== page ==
Gauss-Telegraph: World trip from home in 30 days – Washington DC
by Evelyn Agren
Washington DC is the capital of the United States and holds a lot of cultural and historical significance in addition to its political significance. It is located on the east coast, at the northern tip of Virginia. Three sides of the border are a perfect square, and the fourth side is the Potomac River that divides Washington DC from Arlington, VA. The city was founded in 1791, so it has many historical buildings and areas. While Washington DC is a big city, the population is still much smaller than New York city and the lifestyle there is not as bustling. All along the river’s edge are parks where people can enjoy nature and a more peaceful atmosphere. The largest part of Washington DC’s economy comes in the form of political jobs. All branches of the federal government of the United States is located there. There is also a large tourism economy since DC has so many museums and memorials, and visitors can also learn about American politics.
Washington DC is home to over seventy National Historic landmarks, so there is no shortage of sights to visit. One must-visit site in DC is the National Mall, a large park between the Lincoln Memorial and the Capital Building. The National Mall is the site of many landmarks, such as the Washington Monument, the Korean War Veterans Memorial, the Vietnam Veterans Memorial, and the National World War II Memorial. Nearby is the tidal basin which is the location of cherry blossom trees gifted to the United States from Japan, and many more landmarks are situated along the water’s edge. Every year in the spring there is a festival to celebrate the blooming of the cherry blossoms. There is also the White House, home to the American president. This neoclassical building is one of the most iconic sights to see, but most people only see it from afar since security is very strict and it can be difficult to gain access for a tour.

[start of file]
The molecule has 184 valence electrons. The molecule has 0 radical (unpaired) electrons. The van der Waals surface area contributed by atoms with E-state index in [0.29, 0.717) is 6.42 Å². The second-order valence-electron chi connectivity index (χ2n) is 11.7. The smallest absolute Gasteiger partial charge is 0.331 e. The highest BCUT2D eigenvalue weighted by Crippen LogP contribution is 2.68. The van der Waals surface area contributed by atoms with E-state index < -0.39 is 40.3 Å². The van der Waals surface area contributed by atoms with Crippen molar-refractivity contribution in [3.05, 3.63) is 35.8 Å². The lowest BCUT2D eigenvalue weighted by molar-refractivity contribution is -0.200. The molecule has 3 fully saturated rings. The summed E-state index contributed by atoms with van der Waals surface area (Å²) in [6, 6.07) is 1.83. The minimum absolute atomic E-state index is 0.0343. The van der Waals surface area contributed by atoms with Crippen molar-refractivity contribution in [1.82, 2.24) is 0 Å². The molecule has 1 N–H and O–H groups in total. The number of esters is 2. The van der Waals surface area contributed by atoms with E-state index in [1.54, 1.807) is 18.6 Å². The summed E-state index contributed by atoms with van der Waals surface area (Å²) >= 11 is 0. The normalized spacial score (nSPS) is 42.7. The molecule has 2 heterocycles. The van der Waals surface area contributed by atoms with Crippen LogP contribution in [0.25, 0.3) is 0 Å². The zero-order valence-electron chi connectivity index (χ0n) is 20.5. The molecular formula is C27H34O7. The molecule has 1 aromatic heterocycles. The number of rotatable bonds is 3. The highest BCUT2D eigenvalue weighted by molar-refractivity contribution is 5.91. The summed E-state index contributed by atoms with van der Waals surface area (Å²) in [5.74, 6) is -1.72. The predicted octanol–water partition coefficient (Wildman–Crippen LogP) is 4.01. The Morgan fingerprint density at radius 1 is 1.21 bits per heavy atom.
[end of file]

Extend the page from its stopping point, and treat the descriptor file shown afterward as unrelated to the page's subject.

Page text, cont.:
People who are interested in the government of the United States can also tour the Capitol Building which houses Congress and is the site of national lawmaking. A fun fact about buildings in Washington DC is that none can be taller than the Capitol Building, which is 88 m. Georgetown is one area of DC where you can find charming old buildings and cobblestone streets with shops and restaurants. Nearby this neighborhood is Embassy Row, a street along which most of the embassies are located.
Best museum in the city
One of my favorite things to do in DC is visit the Smithsonian museums. There are 19 museums/galleries which are all free admission to the public. Many of these buildings are located along the sides of the National Mall, and they are some of the oldest buildings in the United States. Two of my favorites are the National Museum of Natural History, where you can see the Hope Diamond, and the National Portrait Gallery, which houses the presidential portraits. There are also art museums, cultural and historical museums, and science museums, all free of charge.
Note: Due to the spread of the coronavirus, we don’t recommend to travel until the all restrictions have been lifted.